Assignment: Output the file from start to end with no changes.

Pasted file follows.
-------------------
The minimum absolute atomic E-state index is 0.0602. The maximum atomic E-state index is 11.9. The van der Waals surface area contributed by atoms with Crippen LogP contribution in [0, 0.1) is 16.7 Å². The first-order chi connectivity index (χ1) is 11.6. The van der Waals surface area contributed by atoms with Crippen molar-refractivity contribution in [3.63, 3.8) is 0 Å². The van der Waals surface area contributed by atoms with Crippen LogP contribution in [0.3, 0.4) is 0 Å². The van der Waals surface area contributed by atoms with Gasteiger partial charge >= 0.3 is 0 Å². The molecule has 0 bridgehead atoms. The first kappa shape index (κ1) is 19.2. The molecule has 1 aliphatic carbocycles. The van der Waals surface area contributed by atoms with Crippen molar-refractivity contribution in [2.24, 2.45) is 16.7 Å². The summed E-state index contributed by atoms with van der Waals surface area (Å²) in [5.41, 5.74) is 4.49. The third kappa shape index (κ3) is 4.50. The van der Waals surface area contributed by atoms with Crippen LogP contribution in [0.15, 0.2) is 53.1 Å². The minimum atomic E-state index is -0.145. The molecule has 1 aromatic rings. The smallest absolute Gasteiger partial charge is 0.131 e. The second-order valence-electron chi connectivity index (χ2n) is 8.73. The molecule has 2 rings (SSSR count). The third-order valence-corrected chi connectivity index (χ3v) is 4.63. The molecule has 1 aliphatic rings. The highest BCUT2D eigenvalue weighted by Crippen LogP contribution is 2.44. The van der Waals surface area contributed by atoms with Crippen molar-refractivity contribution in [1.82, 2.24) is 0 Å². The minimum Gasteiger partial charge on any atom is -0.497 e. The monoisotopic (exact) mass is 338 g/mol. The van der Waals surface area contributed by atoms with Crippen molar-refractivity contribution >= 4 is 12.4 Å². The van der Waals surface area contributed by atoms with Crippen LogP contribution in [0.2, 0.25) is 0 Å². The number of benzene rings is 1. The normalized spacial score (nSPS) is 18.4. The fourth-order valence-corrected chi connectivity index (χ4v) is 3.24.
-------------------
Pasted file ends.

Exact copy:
The minimum absolute atomic E-state index is 0.0602. The maximum atomic E-state index is 11.9. The van der Waals surface area contributed by atoms with Crippen LogP contribution in [0, 0.1) is 16.7 Å². The first-order chi connectivity index (χ1) is 11.6. The van der Waals surface area contributed by atoms with Crippen molar-refractivity contribution in [3.63, 3.8) is 0 Å². The van der Waals surface area contributed by atoms with Crippen LogP contribution in [0.3, 0.4) is 0 Å². The van der Waals surface area contributed by atoms with Gasteiger partial charge >= 0.3 is 0 Å². The molecule has 0 bridgehead atoms. The first kappa shape index (κ1) is 19.2. The molecule has 1 aliphatic carbocycles. The van der Waals surface area contributed by atoms with Crippen molar-refractivity contribution in [2.24, 2.45) is 16.7 Å². The summed E-state index contributed by atoms with van der Waals surface area (Å²) in [5.41, 5.74) is 4.49. The third kappa shape index (κ3) is 4.50. The van der Waals surface area contributed by atoms with Crippen LogP contribution in [0.15, 0.2) is 53.1 Å². The minimum atomic E-state index is -0.145. The molecule has 1 aromatic rings. The smallest absolute Gasteiger partial charge is 0.131 e. The second-order valence-electron chi connectivity index (χ2n) is 8.73. The molecule has 2 rings (SSSR count). The third-order valence-corrected chi connectivity index (χ3v) is 4.63. The molecule has 1 aliphatic rings. The highest BCUT2D eigenvalue weighted by Crippen LogP contribution is 2.44. The van der Waals surface area contributed by atoms with Crippen molar-refractivity contribution in [1.82, 2.24) is 0 Å². The minimum Gasteiger partial charge on any atom is -0.497 e. The monoisotopic (exact) mass is 338 g/mol. The van der Waals surface area contributed by atoms with Crippen molar-refractivity contribution >= 4 is 12.4 Å². The van der Waals surface area contributed by atoms with Crippen LogP contribution in [0.2, 0.25) is 0 Å². The number of benzene rings is 1. The normalized spacial score (nSPS) is 18.4. The fourth-order valence-corrected chi connectivity index (χ4v) is 3.24.